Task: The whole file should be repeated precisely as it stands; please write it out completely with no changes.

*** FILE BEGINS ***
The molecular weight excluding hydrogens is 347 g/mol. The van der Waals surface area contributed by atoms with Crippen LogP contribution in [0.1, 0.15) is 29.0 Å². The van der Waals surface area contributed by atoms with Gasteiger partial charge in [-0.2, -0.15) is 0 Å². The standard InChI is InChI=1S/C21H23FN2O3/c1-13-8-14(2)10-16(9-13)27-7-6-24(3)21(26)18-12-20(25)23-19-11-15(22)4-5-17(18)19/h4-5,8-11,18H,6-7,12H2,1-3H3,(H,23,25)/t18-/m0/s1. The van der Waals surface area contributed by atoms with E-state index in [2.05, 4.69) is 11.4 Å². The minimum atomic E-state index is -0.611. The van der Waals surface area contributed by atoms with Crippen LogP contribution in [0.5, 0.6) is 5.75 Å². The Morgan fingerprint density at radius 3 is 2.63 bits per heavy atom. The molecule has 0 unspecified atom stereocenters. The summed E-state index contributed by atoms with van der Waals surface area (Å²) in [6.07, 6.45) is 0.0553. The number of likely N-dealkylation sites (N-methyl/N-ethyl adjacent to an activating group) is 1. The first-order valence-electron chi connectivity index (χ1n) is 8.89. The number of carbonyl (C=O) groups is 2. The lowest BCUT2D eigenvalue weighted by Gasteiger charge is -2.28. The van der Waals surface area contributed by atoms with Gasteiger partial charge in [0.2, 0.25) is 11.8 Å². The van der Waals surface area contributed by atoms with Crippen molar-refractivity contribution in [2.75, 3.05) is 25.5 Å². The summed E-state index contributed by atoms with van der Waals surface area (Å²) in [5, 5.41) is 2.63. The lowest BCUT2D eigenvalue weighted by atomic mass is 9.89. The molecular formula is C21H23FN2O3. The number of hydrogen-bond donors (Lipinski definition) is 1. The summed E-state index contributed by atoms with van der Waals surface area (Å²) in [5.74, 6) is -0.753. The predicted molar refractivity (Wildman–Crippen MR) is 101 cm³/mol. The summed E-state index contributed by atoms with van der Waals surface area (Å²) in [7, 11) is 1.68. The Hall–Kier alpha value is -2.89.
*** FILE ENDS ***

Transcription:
The molecular weight excluding hydrogens is 347 g/mol. The van der Waals surface area contributed by atoms with Crippen LogP contribution in [0.1, 0.15) is 29.0 Å². The van der Waals surface area contributed by atoms with Gasteiger partial charge in [-0.2, -0.15) is 0 Å². The standard InChI is InChI=1S/C21H23FN2O3/c1-13-8-14(2)10-16(9-13)27-7-6-24(3)21(26)18-12-20(25)23-19-11-15(22)4-5-17(18)19/h4-5,8-11,18H,6-7,12H2,1-3H3,(H,23,25)/t18-/m0/s1. The van der Waals surface area contributed by atoms with E-state index in [2.05, 4.69) is 11.4 Å². The minimum atomic E-state index is -0.611. The van der Waals surface area contributed by atoms with Crippen LogP contribution in [0.5, 0.6) is 5.75 Å². The Morgan fingerprint density at radius 3 is 2.63 bits per heavy atom. The molecule has 0 unspecified atom stereocenters. The summed E-state index contributed by atoms with van der Waals surface area (Å²) in [6.07, 6.45) is 0.0553. The number of likely N-dealkylation sites (N-methyl/N-ethyl adjacent to an activating group) is 1. The first-order valence-electron chi connectivity index (χ1n) is 8.89. The number of carbonyl (C=O) groups is 2. The lowest BCUT2D eigenvalue weighted by Gasteiger charge is -2.28. The van der Waals surface area contributed by atoms with Gasteiger partial charge in [0.2, 0.25) is 11.8 Å². The van der Waals surface area contributed by atoms with Crippen molar-refractivity contribution in [2.75, 3.05) is 25.5 Å². The summed E-state index contributed by atoms with van der Waals surface area (Å²) in [5, 5.41) is 2.63. The lowest BCUT2D eigenvalue weighted by atomic mass is 9.89. The molecular formula is C21H23FN2O3. The number of hydrogen-bond donors (Lipinski definition) is 1. The summed E-state index contributed by atoms with van der Waals surface area (Å²) in [5.74, 6) is -0.753. The predicted molar refractivity (Wildman–Crippen MR) is 101 cm³/mol. The summed E-state index contributed by atoms with van der Waals surface area (Å²) in [7, 11) is 1.68. The Hall–Kier alpha value is -2.89.